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Two lectins with different binding specificities have been isolated from extracts of seeds of Bandeiraea simplicifolia. The first, Bandeiraea lectin I  was specific for terminal non-reducing αDGalactosyl residues. It reacted with B substances from human ovarian cysts and with several galactomannans to form precipitin lines in agar gels. Polysaccharides with terminal αDGalactosyl residues, such as larch galactan, did not react. The lectin agglutinated B erythrocytes strongly but also reacted to a lower titre with A1 and very weakly with A2 erythrocytes [15, 28] indicating that terminal non-reducing αDGalNAc  can be accommodated in the-site to some extent. Recently, it was shown that B. simplicifolia lectin I (BS I) consists of five isolectins each of which is a tetrameric glycoprotein composed of A and B subunits; the A subunits are specific for αDGalNAc, the B subunits for αDGal .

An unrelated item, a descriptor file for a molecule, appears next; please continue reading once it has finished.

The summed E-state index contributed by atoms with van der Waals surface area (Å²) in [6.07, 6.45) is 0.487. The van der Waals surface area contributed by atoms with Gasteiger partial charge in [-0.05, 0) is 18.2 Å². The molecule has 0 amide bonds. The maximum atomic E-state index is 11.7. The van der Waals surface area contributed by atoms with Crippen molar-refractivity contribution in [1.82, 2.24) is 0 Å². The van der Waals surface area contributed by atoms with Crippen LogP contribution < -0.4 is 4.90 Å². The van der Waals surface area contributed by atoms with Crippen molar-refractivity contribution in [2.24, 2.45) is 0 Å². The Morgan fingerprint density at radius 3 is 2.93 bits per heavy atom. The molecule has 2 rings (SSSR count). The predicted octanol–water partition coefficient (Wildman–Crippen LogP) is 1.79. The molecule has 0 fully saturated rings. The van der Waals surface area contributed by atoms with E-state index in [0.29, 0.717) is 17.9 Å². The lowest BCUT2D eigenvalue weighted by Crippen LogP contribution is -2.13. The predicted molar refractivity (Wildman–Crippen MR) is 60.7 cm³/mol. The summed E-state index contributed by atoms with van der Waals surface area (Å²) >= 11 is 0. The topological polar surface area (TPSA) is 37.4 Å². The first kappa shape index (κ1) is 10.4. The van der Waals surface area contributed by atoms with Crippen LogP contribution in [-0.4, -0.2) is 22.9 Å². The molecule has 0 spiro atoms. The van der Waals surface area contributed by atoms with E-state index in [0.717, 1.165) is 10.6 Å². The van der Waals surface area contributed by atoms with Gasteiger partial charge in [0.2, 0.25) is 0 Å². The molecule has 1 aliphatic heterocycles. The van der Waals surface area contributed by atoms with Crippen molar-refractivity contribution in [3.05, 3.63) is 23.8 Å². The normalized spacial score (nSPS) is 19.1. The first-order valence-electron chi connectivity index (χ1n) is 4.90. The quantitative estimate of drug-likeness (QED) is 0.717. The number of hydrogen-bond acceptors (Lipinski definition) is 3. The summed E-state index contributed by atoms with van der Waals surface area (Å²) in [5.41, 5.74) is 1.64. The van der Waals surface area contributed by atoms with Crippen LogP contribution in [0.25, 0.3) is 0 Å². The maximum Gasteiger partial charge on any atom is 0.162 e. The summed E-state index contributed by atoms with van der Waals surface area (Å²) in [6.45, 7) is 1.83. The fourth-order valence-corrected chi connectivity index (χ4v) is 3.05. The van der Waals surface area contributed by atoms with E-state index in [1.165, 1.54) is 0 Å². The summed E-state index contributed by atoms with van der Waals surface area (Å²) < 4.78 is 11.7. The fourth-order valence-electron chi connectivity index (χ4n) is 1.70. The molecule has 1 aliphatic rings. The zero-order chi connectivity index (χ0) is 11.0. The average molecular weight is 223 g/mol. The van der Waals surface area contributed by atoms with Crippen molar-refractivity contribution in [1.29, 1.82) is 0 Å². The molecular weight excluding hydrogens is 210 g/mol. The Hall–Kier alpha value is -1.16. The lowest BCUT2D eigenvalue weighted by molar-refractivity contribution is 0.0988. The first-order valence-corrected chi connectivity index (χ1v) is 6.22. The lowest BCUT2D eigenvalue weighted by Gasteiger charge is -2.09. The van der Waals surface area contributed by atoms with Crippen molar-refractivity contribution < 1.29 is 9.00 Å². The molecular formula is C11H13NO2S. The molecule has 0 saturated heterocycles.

The second lectin, Bandeiraea lectin II (BS II), isolated by affinity chromatography on chitin , is a glycoprotein (molecular weight 113,000) of four subunits of molecular weight 30,000. It does not agglutinate A, B or O erythrocytes. Quantitative precipitin assays showed it to react better with BSA conjugated to p-azophenyl αDGalNAc than with the β compound. In inhibition studies, the unusual observation was made that N,N’-diacetylchitobiose (DGlcNAcβ1 → 4DGlcNAc) and pNO2 phenyl αDGalNAc were highly active; methyl αDGalNAc was only one half as active but was eight times more active than methyl βDGlcNAc.